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Pete Fairbanks and the cutting, rising fastball

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Fairbanks continues to do weird things

Tampa Bay Rays v New York Yankees Photo by Mike Stobe/Getty Images

I have always been fascinated by Pete Fairbanks.

In 2020, Ian and I documented the changes he made to his slider, which helped turn him into the elite bullpen arm we know him to be today. But in 2021, he made another interesting change, this time to his four-seam fastball.

When you think of Fairbanks, you probably think of a few things right away. Maybe you think of his intimidating stare. Perhaps you think of his high velocity, or his slider that gets swings and misses in droves. What may not be as apparent is that he has one of the more unique fastball shapes in baseball.

Over the past two years, Fairbanks has netted a whiff rate of over 30 percent on four-seam fastballs, which is one of the highest rates in the sport.

Fairbanks’ four-seam fastball has the attributes one would expect of a pitch with a whiff rate that high. At a 97.1 mph average pitch speed, that ranks in the 95th percentile. With a spin rate just shy of 2400 rpm, that puts him in the 89th percentile. And finally, with 9.58 inches of rise according to Pitch Info, Fairbanks’ four-seamer also ranks above the 90th percentile.

But what truly makes his four-seamer an anomaly is the amount of horizontal movement it gets. To illustrate, let’s take a look at this pitch.

It’s hard to see if you’re not looking for it, but you should have noticed the ball taking an ever so slight turn to the left. Fairbanks isn’t the only Rays pitcher who has added some glove side movement to his four-seam fastball—It is part of what fueled Tyler Glasnow’s breakout in 2019, and it is also part of what made Andrew Kittredge an all-star.

But the difference with Fairbanks is that, unlike Glasnow and Kittredge, is that he has not had to sacrifice vertical movement for horizontal movement.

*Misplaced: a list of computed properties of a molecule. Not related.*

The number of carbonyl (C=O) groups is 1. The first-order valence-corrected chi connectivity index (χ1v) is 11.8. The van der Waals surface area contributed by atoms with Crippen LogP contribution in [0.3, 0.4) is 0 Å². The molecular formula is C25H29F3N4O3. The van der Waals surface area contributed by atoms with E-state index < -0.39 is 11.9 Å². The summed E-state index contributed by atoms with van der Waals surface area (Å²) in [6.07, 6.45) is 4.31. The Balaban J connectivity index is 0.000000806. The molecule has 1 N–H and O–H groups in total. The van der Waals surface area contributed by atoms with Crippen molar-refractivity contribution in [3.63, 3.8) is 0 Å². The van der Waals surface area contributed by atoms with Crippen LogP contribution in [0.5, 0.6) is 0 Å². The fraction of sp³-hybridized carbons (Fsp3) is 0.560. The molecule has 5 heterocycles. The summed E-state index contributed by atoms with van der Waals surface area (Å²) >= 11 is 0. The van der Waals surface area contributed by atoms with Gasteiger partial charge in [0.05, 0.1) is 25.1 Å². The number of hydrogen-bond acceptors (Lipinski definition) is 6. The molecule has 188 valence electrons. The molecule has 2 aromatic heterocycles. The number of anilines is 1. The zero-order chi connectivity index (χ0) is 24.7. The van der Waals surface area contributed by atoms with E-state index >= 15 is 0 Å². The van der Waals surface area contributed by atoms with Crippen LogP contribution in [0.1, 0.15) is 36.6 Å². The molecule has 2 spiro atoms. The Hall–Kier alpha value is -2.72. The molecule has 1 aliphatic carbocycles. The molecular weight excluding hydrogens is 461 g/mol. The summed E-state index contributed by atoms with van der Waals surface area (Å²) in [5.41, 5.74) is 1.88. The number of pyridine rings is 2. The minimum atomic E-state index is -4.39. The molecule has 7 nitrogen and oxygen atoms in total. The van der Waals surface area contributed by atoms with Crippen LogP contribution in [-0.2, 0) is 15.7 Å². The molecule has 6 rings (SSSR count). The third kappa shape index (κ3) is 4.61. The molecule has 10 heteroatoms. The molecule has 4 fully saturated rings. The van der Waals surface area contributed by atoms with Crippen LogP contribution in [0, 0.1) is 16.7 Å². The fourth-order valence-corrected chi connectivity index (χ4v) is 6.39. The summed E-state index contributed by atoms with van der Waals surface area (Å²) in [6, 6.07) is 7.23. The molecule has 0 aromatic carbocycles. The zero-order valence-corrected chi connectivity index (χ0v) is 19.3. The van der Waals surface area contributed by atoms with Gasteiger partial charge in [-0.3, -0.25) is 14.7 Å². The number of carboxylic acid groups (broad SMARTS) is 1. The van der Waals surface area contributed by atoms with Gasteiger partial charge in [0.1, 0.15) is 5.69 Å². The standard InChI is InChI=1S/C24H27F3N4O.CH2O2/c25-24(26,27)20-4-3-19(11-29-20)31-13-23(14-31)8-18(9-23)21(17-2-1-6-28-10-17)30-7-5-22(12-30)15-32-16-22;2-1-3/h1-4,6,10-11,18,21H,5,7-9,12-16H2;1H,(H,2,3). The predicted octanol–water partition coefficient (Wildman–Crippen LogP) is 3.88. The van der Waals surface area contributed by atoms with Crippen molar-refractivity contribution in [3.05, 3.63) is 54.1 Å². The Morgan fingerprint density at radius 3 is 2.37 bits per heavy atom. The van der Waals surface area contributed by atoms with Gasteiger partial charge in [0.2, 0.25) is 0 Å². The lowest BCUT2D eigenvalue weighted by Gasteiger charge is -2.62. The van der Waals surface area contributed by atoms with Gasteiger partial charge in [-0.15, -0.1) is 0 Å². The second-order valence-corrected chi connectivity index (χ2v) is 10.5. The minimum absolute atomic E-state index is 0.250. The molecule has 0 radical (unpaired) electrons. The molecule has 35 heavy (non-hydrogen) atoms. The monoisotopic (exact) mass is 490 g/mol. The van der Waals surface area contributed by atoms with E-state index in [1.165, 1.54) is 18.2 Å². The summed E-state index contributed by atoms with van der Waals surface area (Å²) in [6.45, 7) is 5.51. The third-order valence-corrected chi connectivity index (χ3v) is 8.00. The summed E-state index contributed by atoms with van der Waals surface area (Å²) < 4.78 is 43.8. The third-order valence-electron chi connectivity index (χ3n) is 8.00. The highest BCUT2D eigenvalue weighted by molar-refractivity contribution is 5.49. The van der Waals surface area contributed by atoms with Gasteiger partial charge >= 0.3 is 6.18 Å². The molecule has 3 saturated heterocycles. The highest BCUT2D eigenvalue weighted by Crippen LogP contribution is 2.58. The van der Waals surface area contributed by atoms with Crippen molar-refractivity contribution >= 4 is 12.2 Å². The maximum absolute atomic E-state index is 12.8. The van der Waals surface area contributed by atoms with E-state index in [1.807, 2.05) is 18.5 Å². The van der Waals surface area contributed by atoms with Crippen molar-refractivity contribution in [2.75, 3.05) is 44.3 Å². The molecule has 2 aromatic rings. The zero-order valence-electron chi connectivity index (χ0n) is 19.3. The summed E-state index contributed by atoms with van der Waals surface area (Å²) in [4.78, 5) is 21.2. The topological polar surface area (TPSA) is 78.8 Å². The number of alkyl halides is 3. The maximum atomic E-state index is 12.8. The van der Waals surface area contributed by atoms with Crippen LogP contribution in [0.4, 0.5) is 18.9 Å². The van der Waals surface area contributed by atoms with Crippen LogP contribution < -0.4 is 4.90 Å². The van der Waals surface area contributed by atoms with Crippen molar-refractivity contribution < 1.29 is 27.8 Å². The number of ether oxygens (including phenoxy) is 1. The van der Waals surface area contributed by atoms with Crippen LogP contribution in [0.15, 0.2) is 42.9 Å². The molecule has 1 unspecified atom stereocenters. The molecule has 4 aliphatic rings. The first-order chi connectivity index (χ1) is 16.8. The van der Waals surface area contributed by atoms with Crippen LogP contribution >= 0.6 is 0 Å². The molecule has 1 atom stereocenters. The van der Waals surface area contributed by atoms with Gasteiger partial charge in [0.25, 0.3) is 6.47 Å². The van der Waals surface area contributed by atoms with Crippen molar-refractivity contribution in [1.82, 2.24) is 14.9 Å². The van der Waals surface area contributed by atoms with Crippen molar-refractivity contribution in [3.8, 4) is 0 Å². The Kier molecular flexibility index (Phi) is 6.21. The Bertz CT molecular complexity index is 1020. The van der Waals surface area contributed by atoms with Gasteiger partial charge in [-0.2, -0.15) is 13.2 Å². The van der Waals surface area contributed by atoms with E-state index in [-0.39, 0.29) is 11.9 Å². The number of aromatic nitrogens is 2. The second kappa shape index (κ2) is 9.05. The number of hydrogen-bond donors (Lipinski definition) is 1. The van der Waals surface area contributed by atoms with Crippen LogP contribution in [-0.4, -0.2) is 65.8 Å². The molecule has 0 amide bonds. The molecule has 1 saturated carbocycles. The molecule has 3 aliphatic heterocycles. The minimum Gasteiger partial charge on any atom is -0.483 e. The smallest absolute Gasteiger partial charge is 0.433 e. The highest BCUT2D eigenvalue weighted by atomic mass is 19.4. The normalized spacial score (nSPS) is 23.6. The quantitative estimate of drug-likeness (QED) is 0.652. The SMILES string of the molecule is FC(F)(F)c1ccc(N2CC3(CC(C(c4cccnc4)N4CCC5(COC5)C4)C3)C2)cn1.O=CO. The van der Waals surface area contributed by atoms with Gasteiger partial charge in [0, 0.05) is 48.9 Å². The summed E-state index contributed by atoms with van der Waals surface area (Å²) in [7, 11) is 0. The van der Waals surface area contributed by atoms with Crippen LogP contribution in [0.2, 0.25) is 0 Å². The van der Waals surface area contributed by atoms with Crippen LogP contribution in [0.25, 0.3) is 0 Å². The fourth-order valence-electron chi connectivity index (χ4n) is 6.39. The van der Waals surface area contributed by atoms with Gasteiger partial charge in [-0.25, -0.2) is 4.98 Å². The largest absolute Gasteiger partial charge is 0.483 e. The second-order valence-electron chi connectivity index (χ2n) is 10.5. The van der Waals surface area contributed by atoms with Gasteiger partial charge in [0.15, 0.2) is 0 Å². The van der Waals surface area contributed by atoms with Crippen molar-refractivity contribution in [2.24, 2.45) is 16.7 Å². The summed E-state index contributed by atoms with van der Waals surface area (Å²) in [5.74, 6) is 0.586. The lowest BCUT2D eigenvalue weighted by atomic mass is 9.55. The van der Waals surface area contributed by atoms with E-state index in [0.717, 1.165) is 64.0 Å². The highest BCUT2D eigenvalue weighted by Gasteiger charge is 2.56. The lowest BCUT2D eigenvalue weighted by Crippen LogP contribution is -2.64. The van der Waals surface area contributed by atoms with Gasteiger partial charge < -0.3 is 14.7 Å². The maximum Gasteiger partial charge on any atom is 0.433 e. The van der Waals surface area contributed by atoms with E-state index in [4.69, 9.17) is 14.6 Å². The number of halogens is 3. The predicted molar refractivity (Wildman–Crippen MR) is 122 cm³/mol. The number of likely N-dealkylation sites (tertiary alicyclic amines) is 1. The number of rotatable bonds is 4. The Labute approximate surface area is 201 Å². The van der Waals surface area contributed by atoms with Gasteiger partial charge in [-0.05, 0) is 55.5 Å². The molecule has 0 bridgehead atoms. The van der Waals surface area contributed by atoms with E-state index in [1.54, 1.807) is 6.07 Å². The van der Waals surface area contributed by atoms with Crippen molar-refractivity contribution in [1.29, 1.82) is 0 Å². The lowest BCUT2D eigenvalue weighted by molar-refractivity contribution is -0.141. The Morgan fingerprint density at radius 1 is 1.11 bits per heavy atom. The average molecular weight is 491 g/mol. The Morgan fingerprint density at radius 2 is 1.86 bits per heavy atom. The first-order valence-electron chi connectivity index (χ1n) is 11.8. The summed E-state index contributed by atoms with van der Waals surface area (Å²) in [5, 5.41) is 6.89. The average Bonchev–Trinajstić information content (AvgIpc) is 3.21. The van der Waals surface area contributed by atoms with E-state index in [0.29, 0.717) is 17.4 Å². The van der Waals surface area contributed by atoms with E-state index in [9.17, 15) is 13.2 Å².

Kittredge lost three inches of rise when he switched from his more traditional four-seamer that he threw in 2019 to the cutter hybrid that he implemented in 2021, and Glasnow gets one less inch of rise than Fairbanks, despite not having nearly as much glove side movement.

Fairbainks, on the other hand, added both rise and cut to his fastball between 2020 and 2021, which is really weird!

Digging a little deeper into how Fairbanks spins this pitch, we see how he gets this unique shape. With a spin direction of 12:15, Fairbanks throws his fastball from a nearly perfectly vertical arm slot. But thanks to a lower spin efficiency of 82 percent, he is able to get that sharp glove side movement.

This is a phenomenon is called Seam-Shifted Wake. In short, the positioning of the seams while the ball is in flight can induce movement that the hitter is not expecting, since the movement is based less upon Magnus forces. For Fairbanks, the vertical release point combined with the lower spin efficiency allows him to get that horizontal movement while maintaining the rise of a traditional four-seam fastball.

For an illustration of how this works, we can use the spin direction tool on Baseball Savant, which differentiates how a pitch should move (spin-based) from how it actually moves (observed):

The right side of the 12 is typical for a right-handed pitcher for a four-seam fastball, while the left side of the 12 is what we would expect from a lefty. With an 11:45 observed movement direction, this means that Fairbanks’ fastball moves like like a left-handed pitcher’s fastball would. A few left handed pitchers who have the same 11:45 observed movement direction include Sean Doolittle and Drew Pomeranz.

This type of crossover on it’s own is not super unique, especially on true cutters, but what is unique is that the pitch still has a lot of rise—that is just not something a lot of pitchers are doing.

Essentially, Fairbanks throws a left handed four-seamer from a right-handed arm slot. Combined with his sharp slider that breaks straight down, this could also explain the pretty neutral platoon splits for his career, as Fairbanks has posted similar marks against both righties and lefties.

As a result, not only is Fairbanks getting swings and misses, but his four-seamer is also one of the best in the game when it comes to inducing weak contact. Of the 392 pitchers who faced at least 50 batters in 2021, Fairbanks ranked 30th in xwOBA and 18th in hard hit rate on four-seamers.

It’s hard to say whether Fairbanks could add even more rise and cut to his fastball in 2022, but he has been able to to it two years running, so there may room for even more. Along with the extra rise on the fastball, he also added drop to his slider, creating even more movement separation.

If you were to look it up, by ERA, Fairbanks took a bit of a step back in 2021. Some injuries he battled throughout the year were definitely at play, as well as some bad luck metrics that should correct themselves in 2022; however, by FIP (FanGraphs) and xERA (Statcast), which puts xwOBA on an ERA-scale, Fairbanks posted the best marks of his career.

Assuming Fairbanks is still wearing a Rays uniform come April, we can expect him to continue to pitch important innings in The Stable.